Frequently Asked Sprinkler Questions - September 2019

By John Langteau  

At Dyne Fire Protection Labs, we get many questions from customers who are sending in sprinklers for testing about what’s allowable/acceptable with sprinklers. This article looks to answer the more common questions, using NFPA standards and our own experiences.

Can a loaded sprinkler be cleaned?

According to the current, 2017 edition of NFPA 25 Standard for the Inspection, Testing, and Maintenance of Water-Based Fire Protection Systems, sprinklers that have a light coating of dust or debris may be cleaned using compressed air and or a vacuum. A blast of compressed air or vacuum may be used to remove the dust or debris while the sprinkler remains in place. While the cleaning is taking place it is important to not touch or damage the release mechanism of the sprinkler, whether it is a glass bulb or a fusible link. At no time should any chemical cleaning product be used on the sprinkler either liquid or aerosol. It is recommended that any sprinkler that cannot be cleared of detrimental dust or debris shall be replaced (Figure 1).

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Listed or Approved - How to Find and Interpret Foam Concentrate UL Listings - August 2019

According to Chapter 4 of the 2016 edition of NFPA 11 Standard for Low-, Medium-, and High-Expansion Foam, the components of a foam system, including the foam concentrate itself, shall be listed. Where listings for a component do not exist, the components shall be approved.

What does NFPA mean when it states a component needs to be listed or approved?

NFPA defines the term listed as follows:

Equipment, materials or services included in a list published by an organization that is acceptable to the authority having jurisdiction and concerned with evaluation of products or services, that maintains periodic inspection of production of listed equipment or materials or periodic evaluation of services, and whose listing states that either the equipment, materials or service meets appropriate designated standards or has been tested and found suitable for a specified purpose.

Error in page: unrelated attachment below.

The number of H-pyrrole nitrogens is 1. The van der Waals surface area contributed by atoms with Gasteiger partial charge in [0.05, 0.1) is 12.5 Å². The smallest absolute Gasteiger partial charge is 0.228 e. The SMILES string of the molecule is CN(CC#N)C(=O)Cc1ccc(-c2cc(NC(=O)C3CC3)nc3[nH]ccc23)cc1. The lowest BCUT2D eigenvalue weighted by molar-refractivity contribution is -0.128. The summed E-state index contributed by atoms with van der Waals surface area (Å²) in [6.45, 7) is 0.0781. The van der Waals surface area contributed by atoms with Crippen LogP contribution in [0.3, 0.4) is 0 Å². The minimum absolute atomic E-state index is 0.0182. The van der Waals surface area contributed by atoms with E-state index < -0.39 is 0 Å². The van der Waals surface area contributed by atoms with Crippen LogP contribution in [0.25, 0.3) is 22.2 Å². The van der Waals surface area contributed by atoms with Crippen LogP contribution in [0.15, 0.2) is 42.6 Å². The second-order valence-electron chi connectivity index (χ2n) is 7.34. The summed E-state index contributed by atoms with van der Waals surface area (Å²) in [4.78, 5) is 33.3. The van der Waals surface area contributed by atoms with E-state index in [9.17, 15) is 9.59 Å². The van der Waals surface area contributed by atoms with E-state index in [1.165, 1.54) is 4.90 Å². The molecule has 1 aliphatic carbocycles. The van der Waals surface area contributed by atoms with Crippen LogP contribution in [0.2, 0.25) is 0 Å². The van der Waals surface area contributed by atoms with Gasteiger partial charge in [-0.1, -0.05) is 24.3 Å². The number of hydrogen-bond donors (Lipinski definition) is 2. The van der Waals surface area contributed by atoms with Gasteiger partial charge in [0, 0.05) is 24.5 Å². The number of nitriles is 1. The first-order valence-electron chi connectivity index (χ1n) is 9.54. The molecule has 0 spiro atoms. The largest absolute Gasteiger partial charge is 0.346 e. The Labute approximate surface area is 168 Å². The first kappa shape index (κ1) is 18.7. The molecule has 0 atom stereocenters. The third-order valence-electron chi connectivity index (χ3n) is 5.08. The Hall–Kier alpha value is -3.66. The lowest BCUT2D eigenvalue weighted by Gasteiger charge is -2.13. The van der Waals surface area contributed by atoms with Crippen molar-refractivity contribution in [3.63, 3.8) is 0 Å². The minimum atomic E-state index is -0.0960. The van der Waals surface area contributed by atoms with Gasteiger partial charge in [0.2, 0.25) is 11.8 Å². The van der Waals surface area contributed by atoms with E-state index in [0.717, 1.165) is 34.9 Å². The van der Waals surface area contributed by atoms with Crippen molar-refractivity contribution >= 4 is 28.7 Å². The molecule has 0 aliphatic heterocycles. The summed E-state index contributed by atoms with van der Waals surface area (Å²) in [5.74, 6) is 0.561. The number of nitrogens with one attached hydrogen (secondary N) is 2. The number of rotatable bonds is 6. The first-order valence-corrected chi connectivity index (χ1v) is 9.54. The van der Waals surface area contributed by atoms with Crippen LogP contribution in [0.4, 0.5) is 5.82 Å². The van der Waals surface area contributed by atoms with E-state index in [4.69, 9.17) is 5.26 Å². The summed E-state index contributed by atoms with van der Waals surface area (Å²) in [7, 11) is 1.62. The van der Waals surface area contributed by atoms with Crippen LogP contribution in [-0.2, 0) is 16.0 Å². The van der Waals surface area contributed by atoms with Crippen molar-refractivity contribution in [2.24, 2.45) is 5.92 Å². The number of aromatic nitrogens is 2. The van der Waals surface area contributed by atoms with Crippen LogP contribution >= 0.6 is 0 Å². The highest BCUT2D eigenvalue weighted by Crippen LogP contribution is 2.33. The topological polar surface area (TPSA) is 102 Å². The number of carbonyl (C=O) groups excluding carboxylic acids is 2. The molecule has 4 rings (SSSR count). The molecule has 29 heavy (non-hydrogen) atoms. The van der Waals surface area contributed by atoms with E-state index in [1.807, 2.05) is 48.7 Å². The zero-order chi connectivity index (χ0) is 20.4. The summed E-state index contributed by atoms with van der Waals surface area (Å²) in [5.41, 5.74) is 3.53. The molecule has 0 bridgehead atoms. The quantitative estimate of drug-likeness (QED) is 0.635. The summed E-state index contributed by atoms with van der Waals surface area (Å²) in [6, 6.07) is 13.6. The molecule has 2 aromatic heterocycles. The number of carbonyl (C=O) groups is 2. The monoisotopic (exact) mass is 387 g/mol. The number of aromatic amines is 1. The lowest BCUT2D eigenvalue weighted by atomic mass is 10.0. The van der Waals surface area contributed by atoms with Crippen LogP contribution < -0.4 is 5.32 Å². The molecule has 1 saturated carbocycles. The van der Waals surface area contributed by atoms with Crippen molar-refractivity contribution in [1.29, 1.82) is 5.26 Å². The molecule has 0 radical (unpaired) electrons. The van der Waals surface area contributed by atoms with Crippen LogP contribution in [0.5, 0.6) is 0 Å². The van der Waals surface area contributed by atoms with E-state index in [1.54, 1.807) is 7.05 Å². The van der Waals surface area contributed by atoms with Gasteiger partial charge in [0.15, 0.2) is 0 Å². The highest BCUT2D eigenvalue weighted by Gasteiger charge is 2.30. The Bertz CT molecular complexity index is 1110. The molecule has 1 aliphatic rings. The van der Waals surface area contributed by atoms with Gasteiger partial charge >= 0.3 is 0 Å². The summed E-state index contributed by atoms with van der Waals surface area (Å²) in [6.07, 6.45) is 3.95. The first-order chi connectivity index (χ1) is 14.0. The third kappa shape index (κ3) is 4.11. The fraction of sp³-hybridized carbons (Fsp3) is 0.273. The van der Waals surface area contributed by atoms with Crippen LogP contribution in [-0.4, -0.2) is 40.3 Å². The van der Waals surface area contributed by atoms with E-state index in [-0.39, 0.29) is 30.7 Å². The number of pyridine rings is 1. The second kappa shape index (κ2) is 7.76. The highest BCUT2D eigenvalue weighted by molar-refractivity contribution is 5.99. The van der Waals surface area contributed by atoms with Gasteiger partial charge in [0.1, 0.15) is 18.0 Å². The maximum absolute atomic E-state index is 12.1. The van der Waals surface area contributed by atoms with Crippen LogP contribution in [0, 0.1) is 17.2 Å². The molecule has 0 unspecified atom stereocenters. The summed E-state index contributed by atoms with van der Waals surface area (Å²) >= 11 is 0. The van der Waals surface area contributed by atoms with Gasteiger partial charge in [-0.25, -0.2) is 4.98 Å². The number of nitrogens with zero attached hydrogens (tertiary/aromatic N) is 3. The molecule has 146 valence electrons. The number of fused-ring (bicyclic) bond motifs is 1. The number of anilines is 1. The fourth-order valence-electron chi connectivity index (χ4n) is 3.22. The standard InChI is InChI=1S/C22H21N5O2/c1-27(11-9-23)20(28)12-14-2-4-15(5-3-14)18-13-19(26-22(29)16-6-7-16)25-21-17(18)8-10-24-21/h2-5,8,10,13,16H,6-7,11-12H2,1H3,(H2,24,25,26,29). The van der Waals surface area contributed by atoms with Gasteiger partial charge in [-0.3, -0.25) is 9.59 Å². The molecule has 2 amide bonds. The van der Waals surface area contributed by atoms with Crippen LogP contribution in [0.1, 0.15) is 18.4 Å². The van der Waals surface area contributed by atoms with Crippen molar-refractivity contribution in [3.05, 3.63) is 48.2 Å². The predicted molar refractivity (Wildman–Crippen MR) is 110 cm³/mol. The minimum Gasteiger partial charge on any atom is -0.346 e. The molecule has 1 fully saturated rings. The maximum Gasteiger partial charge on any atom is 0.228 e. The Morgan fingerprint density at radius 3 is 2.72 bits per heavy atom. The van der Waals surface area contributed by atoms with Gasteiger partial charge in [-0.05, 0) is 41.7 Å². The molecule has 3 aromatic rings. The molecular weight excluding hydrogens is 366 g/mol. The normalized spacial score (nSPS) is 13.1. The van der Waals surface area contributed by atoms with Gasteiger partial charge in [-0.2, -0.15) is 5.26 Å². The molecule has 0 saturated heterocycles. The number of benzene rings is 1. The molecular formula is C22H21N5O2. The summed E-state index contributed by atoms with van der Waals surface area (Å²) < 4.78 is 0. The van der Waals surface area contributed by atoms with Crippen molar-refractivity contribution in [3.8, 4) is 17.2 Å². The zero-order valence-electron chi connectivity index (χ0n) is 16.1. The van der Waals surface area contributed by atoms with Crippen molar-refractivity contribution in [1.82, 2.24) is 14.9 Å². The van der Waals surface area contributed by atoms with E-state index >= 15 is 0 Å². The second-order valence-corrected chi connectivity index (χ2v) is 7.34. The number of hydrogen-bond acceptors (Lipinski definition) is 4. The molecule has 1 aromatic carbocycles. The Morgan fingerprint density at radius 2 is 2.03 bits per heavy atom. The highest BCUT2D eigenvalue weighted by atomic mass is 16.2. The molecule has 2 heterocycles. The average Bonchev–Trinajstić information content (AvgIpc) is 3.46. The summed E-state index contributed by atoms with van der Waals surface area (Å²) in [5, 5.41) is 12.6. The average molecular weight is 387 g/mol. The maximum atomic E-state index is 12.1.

Simply put, a listed product or service is one that has been evaluated by a third party to do what it claims. Furthermore, this third party is also tasked with periodically ensuring continued compliance to ensure no shortcuts in production or service are taken after achieving the listing.

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Is Your Foam-Water Proportioner Working Properly - July 2019

An in-depth look at NFPA 11 and 25 percent concentration testing and what you can do about it in the field

by Grant Lobdell

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Authority Having Jurisdiction (AHJ) - June 2019

by Grant Lobdell

All National Fire Protection Association (NFPA) documents reference an authority having jurisdiction (AHJ) at some point or another.  For example, per 5.3.1.1 in the current, 2017 edition of NFPA 25 Standard for the Inspection, Testing, and Maintenance of Water-Based Fire Protection Systems, “sample sprinklers shall be submitted to a recognized testing laboratory acceptable to the authority having jurisdiction for field service testing.”  To fulfill requirements such as these, a person needs to know what and who their AHJ is.